Bennett Leaves Open Possibility of Write-In Candidacy
Sen. Bob Bennett on Tuesday declined to rule out seeking re-election as a write-in candidate, indicating he would let the dust settle from his defeat over the weekend at his state’s Republican primary nominating convention.
The Utah Republican finished third in the voting of 3,500 Utah GOP delegates, thus failing to qualify for the June 22 primary ballot. Although the National Republican Senatorial Committee has already pledged to support the winner of that contest, Bennett suggested that the Senate GOP leadership supports his decision to consider running in the Nov. 2 general election as a write-in.
“I have made a decision not to make any decisions, or any announcements, for a while. So, we will let this thing settle,” Bennett told reporters, after exiting Senate Minority Leader Mitch McConnell’s (R-Ky.) office at the conclusion of Tuesday’s regularly scheduled leadership team meeting. “When I tell [my Republican colleagues] that I have decided not to make any decisions, they all say that’s really a smart thing to do.”
Bennett is a close adviser to McConnell.
Under Utah’s peculiar nominating rules, a candidate must win the requisite support of delegates at the nominating convention in order to qualify for the statewide primary election. There is no method allowing candidates to petition onto the primary ballot, which exists in other states with nominating conventions, leaving a general election write-in candidacy as Bennett’s only option.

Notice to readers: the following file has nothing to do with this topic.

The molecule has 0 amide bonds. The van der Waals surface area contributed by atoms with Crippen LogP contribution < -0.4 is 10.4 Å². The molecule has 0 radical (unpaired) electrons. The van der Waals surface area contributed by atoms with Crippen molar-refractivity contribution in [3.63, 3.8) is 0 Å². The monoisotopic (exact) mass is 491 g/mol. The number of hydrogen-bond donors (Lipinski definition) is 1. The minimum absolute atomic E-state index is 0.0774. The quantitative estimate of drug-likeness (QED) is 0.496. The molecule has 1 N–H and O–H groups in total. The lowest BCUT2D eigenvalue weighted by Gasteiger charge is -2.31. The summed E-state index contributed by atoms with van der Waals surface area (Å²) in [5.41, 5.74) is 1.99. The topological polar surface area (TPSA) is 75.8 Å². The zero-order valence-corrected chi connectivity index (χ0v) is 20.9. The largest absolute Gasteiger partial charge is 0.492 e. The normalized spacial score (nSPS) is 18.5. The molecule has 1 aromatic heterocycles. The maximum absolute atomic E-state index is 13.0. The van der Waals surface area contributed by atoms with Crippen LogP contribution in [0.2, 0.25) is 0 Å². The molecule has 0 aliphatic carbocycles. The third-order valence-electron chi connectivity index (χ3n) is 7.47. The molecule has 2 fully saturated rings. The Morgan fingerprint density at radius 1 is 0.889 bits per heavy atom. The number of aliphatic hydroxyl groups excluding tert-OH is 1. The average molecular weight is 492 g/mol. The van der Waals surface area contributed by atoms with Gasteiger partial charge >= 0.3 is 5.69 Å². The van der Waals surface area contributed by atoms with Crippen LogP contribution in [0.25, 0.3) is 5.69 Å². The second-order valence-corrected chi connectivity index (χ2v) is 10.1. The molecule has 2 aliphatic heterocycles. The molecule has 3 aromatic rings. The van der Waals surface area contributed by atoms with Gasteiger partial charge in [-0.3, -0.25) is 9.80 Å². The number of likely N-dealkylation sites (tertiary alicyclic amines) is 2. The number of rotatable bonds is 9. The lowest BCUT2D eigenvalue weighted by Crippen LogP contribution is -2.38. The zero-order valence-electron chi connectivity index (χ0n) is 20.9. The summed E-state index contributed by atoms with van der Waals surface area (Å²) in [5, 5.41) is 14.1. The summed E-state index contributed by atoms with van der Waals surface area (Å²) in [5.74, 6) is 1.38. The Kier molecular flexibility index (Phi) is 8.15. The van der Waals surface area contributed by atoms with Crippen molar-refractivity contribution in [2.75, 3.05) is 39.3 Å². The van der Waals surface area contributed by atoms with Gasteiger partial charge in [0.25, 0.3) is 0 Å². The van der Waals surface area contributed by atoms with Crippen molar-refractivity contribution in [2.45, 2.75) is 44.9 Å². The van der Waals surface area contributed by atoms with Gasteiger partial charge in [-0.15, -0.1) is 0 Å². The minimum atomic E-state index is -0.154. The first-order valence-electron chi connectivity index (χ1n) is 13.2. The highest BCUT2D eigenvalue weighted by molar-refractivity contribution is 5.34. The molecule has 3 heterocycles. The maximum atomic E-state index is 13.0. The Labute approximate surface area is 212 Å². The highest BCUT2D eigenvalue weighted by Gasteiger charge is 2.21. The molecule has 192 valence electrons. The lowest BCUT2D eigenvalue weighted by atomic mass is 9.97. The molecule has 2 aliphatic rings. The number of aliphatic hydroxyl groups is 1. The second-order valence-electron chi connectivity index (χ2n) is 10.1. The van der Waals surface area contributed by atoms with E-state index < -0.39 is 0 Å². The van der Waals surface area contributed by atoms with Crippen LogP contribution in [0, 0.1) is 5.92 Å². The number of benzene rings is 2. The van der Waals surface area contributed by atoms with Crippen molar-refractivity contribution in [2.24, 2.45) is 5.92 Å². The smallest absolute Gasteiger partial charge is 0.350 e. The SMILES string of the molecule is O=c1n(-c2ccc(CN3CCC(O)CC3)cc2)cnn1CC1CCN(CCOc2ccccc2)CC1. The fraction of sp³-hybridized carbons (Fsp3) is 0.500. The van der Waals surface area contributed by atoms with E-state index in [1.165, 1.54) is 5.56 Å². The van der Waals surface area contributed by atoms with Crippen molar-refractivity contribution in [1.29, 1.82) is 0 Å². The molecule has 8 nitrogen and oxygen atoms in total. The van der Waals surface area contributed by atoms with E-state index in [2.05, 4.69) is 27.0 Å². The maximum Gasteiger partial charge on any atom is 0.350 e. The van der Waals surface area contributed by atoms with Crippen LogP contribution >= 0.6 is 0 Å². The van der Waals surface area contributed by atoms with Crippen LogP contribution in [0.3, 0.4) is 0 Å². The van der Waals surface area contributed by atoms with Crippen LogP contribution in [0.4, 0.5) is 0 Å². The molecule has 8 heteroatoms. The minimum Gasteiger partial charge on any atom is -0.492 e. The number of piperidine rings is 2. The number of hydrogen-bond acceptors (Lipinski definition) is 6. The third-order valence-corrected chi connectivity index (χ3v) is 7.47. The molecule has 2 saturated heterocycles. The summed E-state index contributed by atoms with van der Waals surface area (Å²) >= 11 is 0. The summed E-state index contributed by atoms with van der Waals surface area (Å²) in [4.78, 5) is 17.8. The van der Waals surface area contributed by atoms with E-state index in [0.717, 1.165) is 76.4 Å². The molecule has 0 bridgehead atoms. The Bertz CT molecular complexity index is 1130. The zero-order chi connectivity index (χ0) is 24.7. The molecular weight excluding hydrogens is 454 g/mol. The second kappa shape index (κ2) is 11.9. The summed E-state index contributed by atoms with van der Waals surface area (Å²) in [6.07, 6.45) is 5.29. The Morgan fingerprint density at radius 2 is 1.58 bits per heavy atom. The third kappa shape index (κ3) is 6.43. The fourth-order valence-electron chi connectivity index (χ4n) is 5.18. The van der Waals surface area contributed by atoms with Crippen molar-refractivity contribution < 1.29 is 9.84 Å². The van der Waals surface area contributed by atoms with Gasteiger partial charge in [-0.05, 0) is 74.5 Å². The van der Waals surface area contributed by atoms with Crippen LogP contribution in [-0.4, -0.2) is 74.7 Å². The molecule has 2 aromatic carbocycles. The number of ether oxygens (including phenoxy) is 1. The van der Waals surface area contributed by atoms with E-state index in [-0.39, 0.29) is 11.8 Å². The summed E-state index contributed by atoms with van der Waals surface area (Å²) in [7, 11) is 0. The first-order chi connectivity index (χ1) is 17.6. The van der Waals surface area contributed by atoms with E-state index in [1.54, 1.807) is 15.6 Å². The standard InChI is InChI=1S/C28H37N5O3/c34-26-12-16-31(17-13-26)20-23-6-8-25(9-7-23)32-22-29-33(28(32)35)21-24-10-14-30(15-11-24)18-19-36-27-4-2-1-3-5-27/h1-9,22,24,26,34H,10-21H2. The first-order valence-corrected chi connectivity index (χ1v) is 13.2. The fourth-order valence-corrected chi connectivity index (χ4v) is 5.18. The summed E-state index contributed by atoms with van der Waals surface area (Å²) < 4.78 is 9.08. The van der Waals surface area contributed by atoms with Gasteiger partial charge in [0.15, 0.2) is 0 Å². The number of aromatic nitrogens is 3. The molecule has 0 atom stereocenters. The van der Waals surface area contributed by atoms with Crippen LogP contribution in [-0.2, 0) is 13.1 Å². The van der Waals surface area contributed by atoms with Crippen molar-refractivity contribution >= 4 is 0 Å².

Bennett on Saturday failed to advance to the statewide GOP primary after securing less than 40 percent of the delegate vote and finishing third to businessman Tim Bridgewater, who has previously run for the House, and attorney Mike Lee, whose father once served as president of Brigham Young University.
Bennett said he was punished because of the extreme anger at Washington that exists among his state’s electorate. “They’re angry; they’re angry at Washington, and I’m in Washington,” the third-term Republican said, adding about his predicament: “It’s a little like going to your own funeral while you’re still alive.”
At least some of the grass-roots anger that led to Bennett’s predicament is attributed to government spending and earmarks. But Bennett was defiant, saying he would spend the remainder of the year focusing on policies important to him and his state, including pursing earmarks.
“I’ll do my duty as an appropriator, and I’ll still be in favor of earmarks,” he said.